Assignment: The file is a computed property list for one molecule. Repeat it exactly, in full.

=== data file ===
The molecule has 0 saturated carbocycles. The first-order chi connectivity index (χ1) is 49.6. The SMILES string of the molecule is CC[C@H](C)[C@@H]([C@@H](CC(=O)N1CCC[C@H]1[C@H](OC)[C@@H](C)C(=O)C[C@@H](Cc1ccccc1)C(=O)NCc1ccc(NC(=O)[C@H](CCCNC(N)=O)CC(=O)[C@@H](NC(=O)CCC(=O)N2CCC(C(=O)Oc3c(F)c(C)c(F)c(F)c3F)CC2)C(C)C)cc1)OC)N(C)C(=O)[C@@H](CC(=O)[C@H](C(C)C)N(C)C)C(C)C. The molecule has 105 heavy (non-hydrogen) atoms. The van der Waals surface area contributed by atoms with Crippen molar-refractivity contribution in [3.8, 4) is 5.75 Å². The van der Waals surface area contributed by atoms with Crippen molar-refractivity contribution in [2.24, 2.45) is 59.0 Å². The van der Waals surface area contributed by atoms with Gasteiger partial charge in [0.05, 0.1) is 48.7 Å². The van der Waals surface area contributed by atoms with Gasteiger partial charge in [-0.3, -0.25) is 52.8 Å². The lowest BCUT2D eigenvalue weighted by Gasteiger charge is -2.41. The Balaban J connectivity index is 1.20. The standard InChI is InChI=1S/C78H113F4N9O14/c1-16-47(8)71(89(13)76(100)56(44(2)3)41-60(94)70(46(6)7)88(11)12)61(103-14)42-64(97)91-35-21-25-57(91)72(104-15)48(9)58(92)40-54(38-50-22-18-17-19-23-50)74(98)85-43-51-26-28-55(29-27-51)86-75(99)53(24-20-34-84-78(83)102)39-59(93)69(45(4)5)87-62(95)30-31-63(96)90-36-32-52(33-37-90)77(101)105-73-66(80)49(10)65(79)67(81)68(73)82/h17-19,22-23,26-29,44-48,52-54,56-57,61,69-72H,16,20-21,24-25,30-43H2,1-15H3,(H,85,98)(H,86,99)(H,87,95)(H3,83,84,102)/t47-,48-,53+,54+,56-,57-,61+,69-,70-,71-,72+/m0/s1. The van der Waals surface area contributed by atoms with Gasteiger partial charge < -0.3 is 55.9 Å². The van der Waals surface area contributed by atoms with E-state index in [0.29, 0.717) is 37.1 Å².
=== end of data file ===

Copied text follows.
The molecule has 0 saturated carbocycles. The first-order chi connectivity index (χ1) is 49.6. The SMILES string of the molecule is CC[C@H](C)[C@@H]([C@@H](CC(=O)N1CCC[C@H]1[C@H](OC)[C@@H](C)C(=O)C[C@@H](Cc1ccccc1)C(=O)NCc1ccc(NC(=O)[C@H](CCCNC(N)=O)CC(=O)[C@@H](NC(=O)CCC(=O)N2CCC(C(=O)Oc3c(F)c(C)c(F)c(F)c3F)CC2)C(C)C)cc1)OC)N(C)C(=O)[C@@H](CC(=O)[C@H](C(C)C)N(C)C)C(C)C. The molecule has 105 heavy (non-hydrogen) atoms. The van der Waals surface area contributed by atoms with Crippen molar-refractivity contribution in [3.8, 4) is 5.75 Å². The van der Waals surface area contributed by atoms with Crippen molar-refractivity contribution in [2.24, 2.45) is 59.0 Å². The van der Waals surface area contributed by atoms with Gasteiger partial charge in [0.05, 0.1) is 48.7 Å². The van der Waals surface area contributed by atoms with Gasteiger partial charge in [-0.3, -0.25) is 52.8 Å². The lowest BCUT2D eigenvalue weighted by Gasteiger charge is -2.41. The Balaban J connectivity index is 1.20. The standard InChI is InChI=1S/C78H113F4N9O14/c1-16-47(8)71(89(13)76(100)56(44(2)3)41-60(94)70(46(6)7)88(11)12)61(103-14)42-64(97)91-35-21-25-57(91)72(104-15)48(9)58(92)40-54(38-50-22-18-17-19-23-50)74(98)85-43-51-26-28-55(29-27-51)86-75(99)53(24-20-34-84-78(83)102)39-59(93)69(45(4)5)87-62(95)30-31-63(96)90-36-32-52(33-37-90)77(101)105-73-66(80)49(10)65(79)67(81)68(73)82/h17-19,22-23,26-29,44-48,52-54,56-57,61,69-72H,16,20-21,24-25,30-43H2,1-15H3,(H,85,98)(H,86,99)(H,87,95)(H3,83,84,102)/t47-,48-,53+,54+,56-,57-,61+,69-,70-,71-,72+/m0/s1. The van der Waals surface area contributed by atoms with Gasteiger partial charge < -0.3 is 55.9 Å². The van der Waals surface area contributed by atoms with E-state index in [0.29, 0.717) is 37.1 Å².